Brain cancer treatment

The main treatments for brain or spinal cord tumours are surgery, radiation therapy and chemotherapy. These may be used alone or in combination. Medicines, such as steroids or anticonvulsants (anti-seizure medicines), may be given to reduce symptoms. There also could be new, experimental treatments or improvements in existing treatments. These are given in clinical trials – your doctor will tell you if you are eligible to join. See Clinical trials for more information.

The aim of treatment may be to remove the tumour completely, slow its growth, or relieve symptoms by shrinking the tumour and reducing swelling. Your choice of treatment will depend on:

  • the type, size, grade, location and genetic make-up of the tumour
  • your age, medical history and general state of health
  • the types of symptoms you have.

Learn more about:


Listen to podcasts on Making Treatment Decisions and Coping with a Cancer Diagnosis


Making treatment decisions

Sometimes it is difficult to decide on the type of treatment to have. You may feel that everything is happening too fast. Check with your doctor how soon your treatment should start, and take as much time as you can before making a decision.

Understanding the disease, the available treatments and possible side effects can help you weigh up the pros and cons of different treatments and make a well-informed decision that’s based on your personal values. You may also want to discuss the options with your doctor, friends and family.

You have the right to accept or refuse any treatment offered. Some people with more advanced cancer choose treatment even if it only offers a small benefit for a short period of time. Others want to make sure the benefits outweigh the side effects so that they have the best possible quality of life.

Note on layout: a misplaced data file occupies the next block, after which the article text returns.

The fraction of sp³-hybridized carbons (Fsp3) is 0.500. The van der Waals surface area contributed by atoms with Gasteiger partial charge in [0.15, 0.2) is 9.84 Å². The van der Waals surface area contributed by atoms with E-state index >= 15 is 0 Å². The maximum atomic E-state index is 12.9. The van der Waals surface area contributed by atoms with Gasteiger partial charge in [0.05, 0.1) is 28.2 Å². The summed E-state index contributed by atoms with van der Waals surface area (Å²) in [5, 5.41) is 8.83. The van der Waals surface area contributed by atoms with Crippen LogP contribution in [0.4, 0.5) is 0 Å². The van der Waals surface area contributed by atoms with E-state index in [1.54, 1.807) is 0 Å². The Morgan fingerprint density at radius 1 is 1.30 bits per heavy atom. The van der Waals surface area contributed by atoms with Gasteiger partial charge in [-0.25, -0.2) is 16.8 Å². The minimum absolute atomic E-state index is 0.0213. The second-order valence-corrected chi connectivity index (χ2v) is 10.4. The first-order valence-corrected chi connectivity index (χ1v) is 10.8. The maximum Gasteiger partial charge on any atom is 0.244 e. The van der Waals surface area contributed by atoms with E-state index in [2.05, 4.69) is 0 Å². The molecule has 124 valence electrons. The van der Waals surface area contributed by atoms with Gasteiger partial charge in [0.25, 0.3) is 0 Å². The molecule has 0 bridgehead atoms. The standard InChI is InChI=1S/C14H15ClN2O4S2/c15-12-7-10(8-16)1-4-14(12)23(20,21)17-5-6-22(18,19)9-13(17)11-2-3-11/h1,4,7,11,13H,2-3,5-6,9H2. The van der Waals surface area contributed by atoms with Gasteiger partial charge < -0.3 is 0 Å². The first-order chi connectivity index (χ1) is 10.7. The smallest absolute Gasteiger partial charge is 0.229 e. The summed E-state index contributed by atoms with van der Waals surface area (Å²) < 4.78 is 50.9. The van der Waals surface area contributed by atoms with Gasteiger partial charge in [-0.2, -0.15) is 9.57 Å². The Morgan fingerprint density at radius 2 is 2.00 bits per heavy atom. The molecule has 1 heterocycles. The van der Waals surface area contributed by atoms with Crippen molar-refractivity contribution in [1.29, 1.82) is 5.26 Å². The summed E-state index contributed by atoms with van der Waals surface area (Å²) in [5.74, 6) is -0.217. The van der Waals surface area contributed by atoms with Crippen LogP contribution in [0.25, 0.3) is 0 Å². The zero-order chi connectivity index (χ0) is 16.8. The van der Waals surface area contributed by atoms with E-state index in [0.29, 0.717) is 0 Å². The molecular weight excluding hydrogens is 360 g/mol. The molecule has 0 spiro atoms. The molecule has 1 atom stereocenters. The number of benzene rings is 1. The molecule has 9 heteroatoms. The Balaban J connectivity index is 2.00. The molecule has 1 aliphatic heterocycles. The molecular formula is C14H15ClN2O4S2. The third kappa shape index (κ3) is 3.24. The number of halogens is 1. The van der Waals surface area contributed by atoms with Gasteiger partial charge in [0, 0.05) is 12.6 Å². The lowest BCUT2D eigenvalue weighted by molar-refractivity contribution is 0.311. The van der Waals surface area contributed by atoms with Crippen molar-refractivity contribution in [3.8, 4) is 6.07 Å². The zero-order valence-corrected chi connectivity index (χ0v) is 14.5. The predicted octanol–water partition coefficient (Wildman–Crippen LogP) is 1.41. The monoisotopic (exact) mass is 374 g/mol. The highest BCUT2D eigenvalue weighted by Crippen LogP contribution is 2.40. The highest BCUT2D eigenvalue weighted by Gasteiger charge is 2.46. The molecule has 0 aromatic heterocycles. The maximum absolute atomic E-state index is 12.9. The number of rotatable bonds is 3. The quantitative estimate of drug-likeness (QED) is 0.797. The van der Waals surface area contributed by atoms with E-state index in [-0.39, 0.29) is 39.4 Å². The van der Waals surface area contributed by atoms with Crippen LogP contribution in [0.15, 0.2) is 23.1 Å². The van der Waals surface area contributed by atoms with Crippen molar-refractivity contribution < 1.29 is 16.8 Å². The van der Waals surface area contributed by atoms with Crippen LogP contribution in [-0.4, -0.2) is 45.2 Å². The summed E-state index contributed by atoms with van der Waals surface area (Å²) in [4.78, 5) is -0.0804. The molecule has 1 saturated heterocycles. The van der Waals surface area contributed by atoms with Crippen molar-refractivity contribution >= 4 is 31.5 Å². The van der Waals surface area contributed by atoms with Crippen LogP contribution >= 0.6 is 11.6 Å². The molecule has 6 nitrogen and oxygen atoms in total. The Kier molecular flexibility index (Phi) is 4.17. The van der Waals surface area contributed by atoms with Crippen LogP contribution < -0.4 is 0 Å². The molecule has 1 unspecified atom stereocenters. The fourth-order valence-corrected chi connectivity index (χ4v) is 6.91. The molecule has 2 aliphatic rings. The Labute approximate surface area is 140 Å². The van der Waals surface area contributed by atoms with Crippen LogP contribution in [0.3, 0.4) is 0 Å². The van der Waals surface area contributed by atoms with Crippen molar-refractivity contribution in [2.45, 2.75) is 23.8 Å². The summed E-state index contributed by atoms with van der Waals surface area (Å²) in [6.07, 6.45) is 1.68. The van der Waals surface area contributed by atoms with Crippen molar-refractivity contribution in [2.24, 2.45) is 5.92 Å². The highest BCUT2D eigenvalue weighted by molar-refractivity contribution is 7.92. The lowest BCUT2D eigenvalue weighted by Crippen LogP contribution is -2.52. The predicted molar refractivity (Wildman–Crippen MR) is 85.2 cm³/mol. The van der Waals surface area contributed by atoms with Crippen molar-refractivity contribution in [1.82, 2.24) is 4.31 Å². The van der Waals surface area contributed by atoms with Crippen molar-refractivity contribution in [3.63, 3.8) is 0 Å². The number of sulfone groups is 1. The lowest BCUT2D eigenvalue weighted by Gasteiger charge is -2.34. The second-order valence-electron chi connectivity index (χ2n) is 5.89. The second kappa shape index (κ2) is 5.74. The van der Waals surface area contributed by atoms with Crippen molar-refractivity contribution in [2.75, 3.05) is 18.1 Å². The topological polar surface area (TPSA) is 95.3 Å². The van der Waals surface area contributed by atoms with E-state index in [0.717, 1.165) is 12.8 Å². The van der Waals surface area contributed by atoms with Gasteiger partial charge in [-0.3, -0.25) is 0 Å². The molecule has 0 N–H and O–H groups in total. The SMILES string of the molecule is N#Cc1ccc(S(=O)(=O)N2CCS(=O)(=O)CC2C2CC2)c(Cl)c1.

Talking with doctors

When your doctor first tells you that you have cancer, you may not remember the details about what you are told. Taking notes or recording the discussion may help. Many people like to have a family member or friend go with them to take part in the discussion, take notes or simply listen.

If you are confused or want more explanation, you can ask questions – see Questions for your doctor for a list of suggested questions. If you have several questions, you may want to talk to a nurse or ask the office manager if it is possible to book a longer appointment.


A second opinion

You may want to get a second opinion from another specialist to confirm or clarify your doctor’s recommendations or reassure you that you have explored all of your options. Specialists are used to people doing this.

Your doctor can refer you to another specialist and send your initial results to that person. You can get a second opinion even if you have started treatment or still want to be treated by your first doctor. You might decide you would prefer to be treated by the doctor who provided the second opinion.


Taking part in a clinical trial

Your doctor or nurse may suggest you take part in a clinical trial. Doctors run clinical trials to test new or modified treatments and ways of diagnosing disease to see if they are better than current methods. For example, if you join a randomised trial for a new treatment, you will be chosen at random to receive either the best existing treatment or the modified new treatment.

Over the years, clinical trials have improved treatments and led to better outcomes for people diagnosed with cancer.

It may be helpful to talk to your specialist or clinical trials nurse, or get a second opinion. If you decide to take part, you can withdraw at any time. For more information, call Cancer Council 13 11 20 or visit Australian Cancer Trials.


Video: Research And Clinical Trials

Your doctor may suggest you take part in a clinical trial. Find out more about clinical trials for people with cancer, and the four phases that make up clinical trials.


This information was last reviewed in April 2018
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